4. Due to the functionality of the home of the future, will we ever want to leave our homes? What will affect the success of the all-inclusive space that our homes will become?
In our consumer spending forecast for leisure in the Eurozone, we see an average of €3501 billion will be spent on in-home leisure by the end of this year, which is predicted to stay on the rise. However, in contrast to this, expenditure on out-of-home leisure will be significantly higher at €17,776 billion in 2017. We can see that although people are investing more in at-home entertainment than they have in previous years, they will continue to seek leisure beyond their private space. Perhaps it is due to smaller homes in urban areas forcing consumers to spend more time and money outside; nevertheless, the Home of the Future is unlikely to alter the course of our leisure spending habits. The competition between in home and out of home remains: as the home adds functionality, so out of home concocts more marvellous things to tempt us out.
We should also consider the accessibility of home ownership as renters are unlikely to invest heavily in a transitory place. 89% of UK consumers believe that as a first time buyers to the housing market, it is incredibly difficult to purchase a house, which is echoed globally with 80% of people in agreement. Unless the virtual relationship between us and our AI technology is somehow saved, for example via cloud, and can therefore move with us as we change homes, the Home of the Future may not be so attractive or even available to non-homeowners.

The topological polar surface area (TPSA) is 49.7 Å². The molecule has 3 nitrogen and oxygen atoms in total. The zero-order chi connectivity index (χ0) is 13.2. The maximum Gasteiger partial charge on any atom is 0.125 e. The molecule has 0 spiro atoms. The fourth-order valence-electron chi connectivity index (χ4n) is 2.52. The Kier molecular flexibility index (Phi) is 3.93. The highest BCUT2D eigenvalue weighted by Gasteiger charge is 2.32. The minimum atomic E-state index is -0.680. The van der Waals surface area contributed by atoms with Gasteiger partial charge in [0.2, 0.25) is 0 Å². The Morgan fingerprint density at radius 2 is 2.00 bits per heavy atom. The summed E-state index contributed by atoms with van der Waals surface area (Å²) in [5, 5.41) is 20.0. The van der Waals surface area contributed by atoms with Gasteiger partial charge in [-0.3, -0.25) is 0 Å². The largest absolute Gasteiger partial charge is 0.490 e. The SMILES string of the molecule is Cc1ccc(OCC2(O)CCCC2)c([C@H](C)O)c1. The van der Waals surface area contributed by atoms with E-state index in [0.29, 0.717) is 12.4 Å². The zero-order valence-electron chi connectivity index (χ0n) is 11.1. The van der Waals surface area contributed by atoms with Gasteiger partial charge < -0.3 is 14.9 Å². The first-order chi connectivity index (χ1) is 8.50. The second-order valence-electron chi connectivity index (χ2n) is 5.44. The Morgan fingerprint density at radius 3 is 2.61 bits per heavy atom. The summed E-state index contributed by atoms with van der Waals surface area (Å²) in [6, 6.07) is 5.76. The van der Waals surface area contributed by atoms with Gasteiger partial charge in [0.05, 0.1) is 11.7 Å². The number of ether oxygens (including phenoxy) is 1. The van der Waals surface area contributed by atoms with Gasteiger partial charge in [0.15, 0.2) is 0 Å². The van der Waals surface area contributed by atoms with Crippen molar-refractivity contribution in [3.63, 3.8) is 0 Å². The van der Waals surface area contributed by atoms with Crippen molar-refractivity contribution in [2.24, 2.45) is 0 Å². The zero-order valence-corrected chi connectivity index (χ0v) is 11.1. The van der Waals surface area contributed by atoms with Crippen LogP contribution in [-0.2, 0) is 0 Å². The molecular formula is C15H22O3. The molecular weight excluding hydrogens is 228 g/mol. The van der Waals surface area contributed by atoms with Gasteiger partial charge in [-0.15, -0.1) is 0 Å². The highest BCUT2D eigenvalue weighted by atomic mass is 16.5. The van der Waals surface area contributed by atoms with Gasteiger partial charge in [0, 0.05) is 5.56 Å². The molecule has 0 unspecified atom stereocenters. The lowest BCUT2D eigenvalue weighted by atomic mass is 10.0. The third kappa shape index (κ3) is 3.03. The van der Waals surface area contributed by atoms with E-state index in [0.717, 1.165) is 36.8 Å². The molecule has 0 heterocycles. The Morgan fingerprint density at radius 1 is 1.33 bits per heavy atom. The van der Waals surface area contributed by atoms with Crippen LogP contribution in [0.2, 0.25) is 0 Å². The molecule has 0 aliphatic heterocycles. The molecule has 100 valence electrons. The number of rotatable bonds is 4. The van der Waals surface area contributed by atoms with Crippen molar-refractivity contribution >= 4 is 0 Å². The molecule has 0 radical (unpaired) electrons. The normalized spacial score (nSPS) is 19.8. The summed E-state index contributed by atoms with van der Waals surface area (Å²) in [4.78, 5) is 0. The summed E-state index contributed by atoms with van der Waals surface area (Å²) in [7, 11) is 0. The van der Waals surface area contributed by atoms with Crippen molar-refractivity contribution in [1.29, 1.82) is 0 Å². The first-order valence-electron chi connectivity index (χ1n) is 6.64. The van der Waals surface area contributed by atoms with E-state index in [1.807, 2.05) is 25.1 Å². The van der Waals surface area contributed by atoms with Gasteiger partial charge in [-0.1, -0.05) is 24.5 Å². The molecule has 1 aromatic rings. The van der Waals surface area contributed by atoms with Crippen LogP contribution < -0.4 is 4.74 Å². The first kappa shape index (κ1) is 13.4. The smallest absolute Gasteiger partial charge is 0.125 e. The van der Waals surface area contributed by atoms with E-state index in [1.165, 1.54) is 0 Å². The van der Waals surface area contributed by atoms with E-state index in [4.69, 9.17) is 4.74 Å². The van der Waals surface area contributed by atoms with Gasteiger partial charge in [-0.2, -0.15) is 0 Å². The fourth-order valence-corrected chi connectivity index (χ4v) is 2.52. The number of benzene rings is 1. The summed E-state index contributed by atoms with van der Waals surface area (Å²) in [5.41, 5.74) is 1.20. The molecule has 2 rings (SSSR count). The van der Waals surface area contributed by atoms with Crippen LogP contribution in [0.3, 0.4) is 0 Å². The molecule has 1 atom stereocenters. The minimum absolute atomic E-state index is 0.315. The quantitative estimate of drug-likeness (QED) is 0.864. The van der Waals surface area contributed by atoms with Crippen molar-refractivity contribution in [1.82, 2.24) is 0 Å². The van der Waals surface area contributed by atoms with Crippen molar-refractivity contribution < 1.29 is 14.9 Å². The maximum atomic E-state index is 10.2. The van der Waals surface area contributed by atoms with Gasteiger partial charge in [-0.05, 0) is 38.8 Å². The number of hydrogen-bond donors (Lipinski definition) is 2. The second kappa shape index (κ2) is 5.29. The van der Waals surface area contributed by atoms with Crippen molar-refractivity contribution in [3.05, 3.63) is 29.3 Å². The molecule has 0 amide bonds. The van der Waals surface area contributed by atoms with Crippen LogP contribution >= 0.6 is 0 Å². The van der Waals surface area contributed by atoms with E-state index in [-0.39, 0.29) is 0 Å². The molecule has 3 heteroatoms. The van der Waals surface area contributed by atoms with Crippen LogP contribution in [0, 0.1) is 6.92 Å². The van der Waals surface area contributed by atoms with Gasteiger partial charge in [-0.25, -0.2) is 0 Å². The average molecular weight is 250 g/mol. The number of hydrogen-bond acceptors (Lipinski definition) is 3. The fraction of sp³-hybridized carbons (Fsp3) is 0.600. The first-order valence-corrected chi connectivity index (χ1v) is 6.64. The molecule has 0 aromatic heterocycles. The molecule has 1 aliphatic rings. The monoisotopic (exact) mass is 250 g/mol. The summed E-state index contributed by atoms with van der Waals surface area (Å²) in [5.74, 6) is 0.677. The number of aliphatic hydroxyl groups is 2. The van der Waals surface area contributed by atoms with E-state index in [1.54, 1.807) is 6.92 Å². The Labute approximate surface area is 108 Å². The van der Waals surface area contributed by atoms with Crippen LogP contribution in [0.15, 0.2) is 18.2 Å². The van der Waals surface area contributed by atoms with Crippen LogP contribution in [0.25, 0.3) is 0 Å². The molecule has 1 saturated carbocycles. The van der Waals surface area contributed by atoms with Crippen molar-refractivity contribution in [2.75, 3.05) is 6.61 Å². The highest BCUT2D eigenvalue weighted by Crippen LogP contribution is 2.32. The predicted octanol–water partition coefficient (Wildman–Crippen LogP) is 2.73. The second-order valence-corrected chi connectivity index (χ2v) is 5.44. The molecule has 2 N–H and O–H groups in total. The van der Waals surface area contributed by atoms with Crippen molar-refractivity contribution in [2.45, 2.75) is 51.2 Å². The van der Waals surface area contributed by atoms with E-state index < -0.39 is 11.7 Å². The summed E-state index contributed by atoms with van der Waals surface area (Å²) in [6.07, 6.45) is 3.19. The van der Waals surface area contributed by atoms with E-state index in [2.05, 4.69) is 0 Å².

5. The risk from cyber attacks is increasing, especially if the software meant to protect us does not keep up with the rate of which connected technology is entering our everyday lives (think of the NHS hack). Therefore, at what stage do we allow convenience to trump our perceived sense of security?
Globally, the perceived risks felt by consumers are mainly financial hardship, and in certain countries terrorism. However, cyber threats are low on the radar with an average of just 19% feeling personally at risk. If the technology involved in the Home of the Future was to catch on quickly and become widely adopted, the necessity for better education around how to decrease potential risk when using new tech would increase too. Products or services that require installation in particular would come equipped with information concerning security measures, and we foresee that insurance would play a significant factor in ensuring corporate responsibility when it comes to transparency around compromised data or hacks. It would also encourage users take precautions to protect themselves better against cyber attacks to avoid expensive premiums.
Interested in hearing us speak? Vote for our panel on the Home of the Future at South By Southwest (SXSW)
Read the first part of the article here